1. For some reason I found myself watching the TV launch advert for the “Erika” Mk3 Ford Escort the other day. From forty years ago. It mentions its independent rear suspension. Admittedly the UK version did get criticised at launch for its suspension, but still, IRS!

  6. If I may be a politely dissenting (and almost certainly bourgeois) voice:

    1) yes, I’m sure there has been some cost cutting on the Golf 8, but from the images it still looks very nice (depending on trim level and colour choices) and better than many / most competitors. Admittedly, it’s hard to tell without actually sitting in it oneself (and that isn’t going to happen for me, at least, in the near future, sadly)

    2) I would guess that many key components of the Golf 8’s interior are the same, or operate in a similar way to those in the I.D. 3. They can’t have got both very wrong, surely?

    1. Charles,

      I’ve only ever sampled the Golf VIII from the outside, but I did have a closer look at the ID3 at last year’s Frankfurt show. That car felt – and I’m not claiming this for dramatic effect – more like a Dacia than what we’ve come to expect from VW. In the context of a pioneering product that offers a USP to the detriment of certain other, traditional qualities, that may be considered an acceptable trade-off. But anyone used to a Golf VII will inevitable spot where money was saved, for the Golf and UD3 do share a fair few interior components, as you correctly pointed out. On that basis, I’m not the least bit surprised by the Golf interior’s reception, and also because the VW T-Cross – with which I’m rather better acquainted than I’d care – acted as a teaser for the Diess touch.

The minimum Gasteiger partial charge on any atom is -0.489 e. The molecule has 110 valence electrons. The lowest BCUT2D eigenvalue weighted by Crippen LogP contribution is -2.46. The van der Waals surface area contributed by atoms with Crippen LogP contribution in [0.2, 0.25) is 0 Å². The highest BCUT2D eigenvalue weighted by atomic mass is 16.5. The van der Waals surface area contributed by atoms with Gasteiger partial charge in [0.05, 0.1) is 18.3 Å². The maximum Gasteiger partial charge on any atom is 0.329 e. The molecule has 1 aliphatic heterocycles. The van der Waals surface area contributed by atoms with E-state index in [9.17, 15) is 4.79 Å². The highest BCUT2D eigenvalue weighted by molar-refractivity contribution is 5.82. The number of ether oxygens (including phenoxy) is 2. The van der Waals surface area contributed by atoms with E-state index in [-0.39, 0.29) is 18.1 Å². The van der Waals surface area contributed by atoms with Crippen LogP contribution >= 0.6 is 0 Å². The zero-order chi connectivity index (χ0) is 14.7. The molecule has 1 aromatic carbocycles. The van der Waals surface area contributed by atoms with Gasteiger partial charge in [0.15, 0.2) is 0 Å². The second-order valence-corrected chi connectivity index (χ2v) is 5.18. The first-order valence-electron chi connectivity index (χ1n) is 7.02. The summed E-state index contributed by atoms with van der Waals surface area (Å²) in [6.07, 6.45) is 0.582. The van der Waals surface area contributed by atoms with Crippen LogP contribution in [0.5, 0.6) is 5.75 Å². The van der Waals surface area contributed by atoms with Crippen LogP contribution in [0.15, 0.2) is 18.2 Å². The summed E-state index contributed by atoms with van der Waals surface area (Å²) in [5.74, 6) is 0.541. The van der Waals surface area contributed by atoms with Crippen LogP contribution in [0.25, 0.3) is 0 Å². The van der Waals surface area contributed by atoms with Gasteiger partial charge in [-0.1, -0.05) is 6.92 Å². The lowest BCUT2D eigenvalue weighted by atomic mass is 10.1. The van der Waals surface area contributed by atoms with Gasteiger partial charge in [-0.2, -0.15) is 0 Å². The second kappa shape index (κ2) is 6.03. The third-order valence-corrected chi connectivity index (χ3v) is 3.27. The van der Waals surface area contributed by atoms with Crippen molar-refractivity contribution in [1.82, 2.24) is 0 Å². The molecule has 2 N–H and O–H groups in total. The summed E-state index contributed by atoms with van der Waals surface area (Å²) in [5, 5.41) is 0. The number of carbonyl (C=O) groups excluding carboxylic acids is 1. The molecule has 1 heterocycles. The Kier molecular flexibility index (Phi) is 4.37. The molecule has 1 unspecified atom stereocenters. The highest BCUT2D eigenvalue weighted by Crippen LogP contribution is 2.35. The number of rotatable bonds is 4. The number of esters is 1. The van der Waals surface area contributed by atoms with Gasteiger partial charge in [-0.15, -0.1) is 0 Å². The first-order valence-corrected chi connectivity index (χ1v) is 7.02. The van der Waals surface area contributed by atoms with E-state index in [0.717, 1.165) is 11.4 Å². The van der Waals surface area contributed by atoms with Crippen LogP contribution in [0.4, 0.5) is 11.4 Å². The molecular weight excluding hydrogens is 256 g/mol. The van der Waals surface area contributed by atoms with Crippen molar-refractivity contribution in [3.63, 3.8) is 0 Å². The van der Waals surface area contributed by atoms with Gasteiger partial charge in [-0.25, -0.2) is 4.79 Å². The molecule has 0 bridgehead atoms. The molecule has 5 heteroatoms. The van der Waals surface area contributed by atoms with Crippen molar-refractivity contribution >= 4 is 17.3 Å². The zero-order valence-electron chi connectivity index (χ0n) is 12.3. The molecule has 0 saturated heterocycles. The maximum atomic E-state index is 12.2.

(If you’re interested, you’ll find my more detailed notes on ID3 here: https://auto-didakt.com/random_blog_leser/iaa_frankfurt_motor_show_2019_car_design_report_review-bmw_concept_4-mercedes_eqs-porsche_taycan-audi_aitrail-vw_id3_hondae.html )

    2. Hello Christopher,

      Thank you – I look forward to re-reading your piece.

      I must say that I’m not keen on the T-Cross’s interior, as it seems a bit cheap and flashy to me. I’m also concerned about the wider use of cheaper plastics (e.g. in the Polo – the doors are dreadful).

      I think it’s okay for the I.D. 3 to be a bit ‘less traditional’ in colours, at least. However, I suspect that the way that the Golf 8 is controlled – via screens – is mirrored to a large extent in the I.D. 3, so I hope they have got the user interface right.

      I suspect that the Golf 8 will be the last Golf, if all goes to plan.

    3. The previous VW interface wasn’t brilliant – at least as far as the central touchscreen is concerned. But the most recent system seems to be a disaster: I urge you to check out that video I posted above. Auto, Motor & Sport called it ‘challenging to older drivers’, which I read as a euphemism for ‘borderline dangerous’, given how the local press does its utmost not to alienate the domestic OEMs in any way.

      Ironically, some of the Japanese brands have recently started reintroducing physical buttons for safety reasons, just as the Europeans are still trying to catch up with Tesla.

    4. Charles, I think Eóin and the team always like a different voice and view in the debate.

      For me, the just released photos of the interior of the new Citroën C4, show what VW could have achieved – and that says so much about how things seem to have changed chez VW and the Golf VIII (I don’t much fancy the C4’s exterior, though)

  7. The last time i drove a Golf by myself was a MkII or was ist a MkIII, I don´t remember. During the years I just was a Co-driver and all the owners always tould me “now the Golf has this… and this…” and I always thought ” yeah, and what for?”.